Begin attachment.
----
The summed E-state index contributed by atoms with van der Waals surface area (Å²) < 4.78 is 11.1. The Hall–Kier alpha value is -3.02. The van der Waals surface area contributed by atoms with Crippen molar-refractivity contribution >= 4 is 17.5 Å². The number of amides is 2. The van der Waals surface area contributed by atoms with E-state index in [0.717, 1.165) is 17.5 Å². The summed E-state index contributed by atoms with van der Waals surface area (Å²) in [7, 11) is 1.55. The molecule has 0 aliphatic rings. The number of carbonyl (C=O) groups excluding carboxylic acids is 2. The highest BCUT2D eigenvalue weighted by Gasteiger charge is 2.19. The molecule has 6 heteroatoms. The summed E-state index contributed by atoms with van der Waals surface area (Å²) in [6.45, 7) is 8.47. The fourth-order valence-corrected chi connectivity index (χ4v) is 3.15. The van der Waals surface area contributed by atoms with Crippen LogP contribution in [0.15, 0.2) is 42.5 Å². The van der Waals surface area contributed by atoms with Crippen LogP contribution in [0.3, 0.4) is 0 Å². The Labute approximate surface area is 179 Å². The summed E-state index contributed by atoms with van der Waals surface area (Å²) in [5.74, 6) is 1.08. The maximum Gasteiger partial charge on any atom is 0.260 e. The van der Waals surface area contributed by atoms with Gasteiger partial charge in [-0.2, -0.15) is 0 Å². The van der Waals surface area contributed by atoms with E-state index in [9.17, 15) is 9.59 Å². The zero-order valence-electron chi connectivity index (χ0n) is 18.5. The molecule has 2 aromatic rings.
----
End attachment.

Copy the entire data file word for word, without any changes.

The summed E-state index contributed by atoms with van der Waals surface area (Å²) < 4.78 is 11.1. The Hall–Kier alpha value is -3.02. The van der Waals surface area contributed by atoms with Crippen molar-refractivity contribution >= 4 is 17.5 Å². The number of amides is 2. The van der Waals surface area contributed by atoms with E-state index in [0.717, 1.165) is 17.5 Å². The summed E-state index contributed by atoms with van der Waals surface area (Å²) in [7, 11) is 1.55. The molecule has 0 aliphatic rings. The number of carbonyl (C=O) groups excluding carboxylic acids is 2. The highest BCUT2D eigenvalue weighted by Gasteiger charge is 2.19. The molecule has 6 heteroatoms. The summed E-state index contributed by atoms with van der Waals surface area (Å²) in [6.45, 7) is 8.47. The fourth-order valence-corrected chi connectivity index (χ4v) is 3.15. The van der Waals surface area contributed by atoms with Crippen LogP contribution in [0.15, 0.2) is 42.5 Å². The van der Waals surface area contributed by atoms with Crippen LogP contribution in [0.3, 0.4) is 0 Å². The Labute approximate surface area is 179 Å². The summed E-state index contributed by atoms with van der Waals surface area (Å²) in [5.74, 6) is 1.08. The maximum Gasteiger partial charge on any atom is 0.260 e. The van der Waals surface area contributed by atoms with Gasteiger partial charge in [-0.2, -0.15) is 0 Å². The van der Waals surface area contributed by atoms with E-state index in [9.17, 15) is 9.59 Å². The zero-order valence-electron chi connectivity index (χ0n) is 18.5. The molecule has 2 aromatic rings.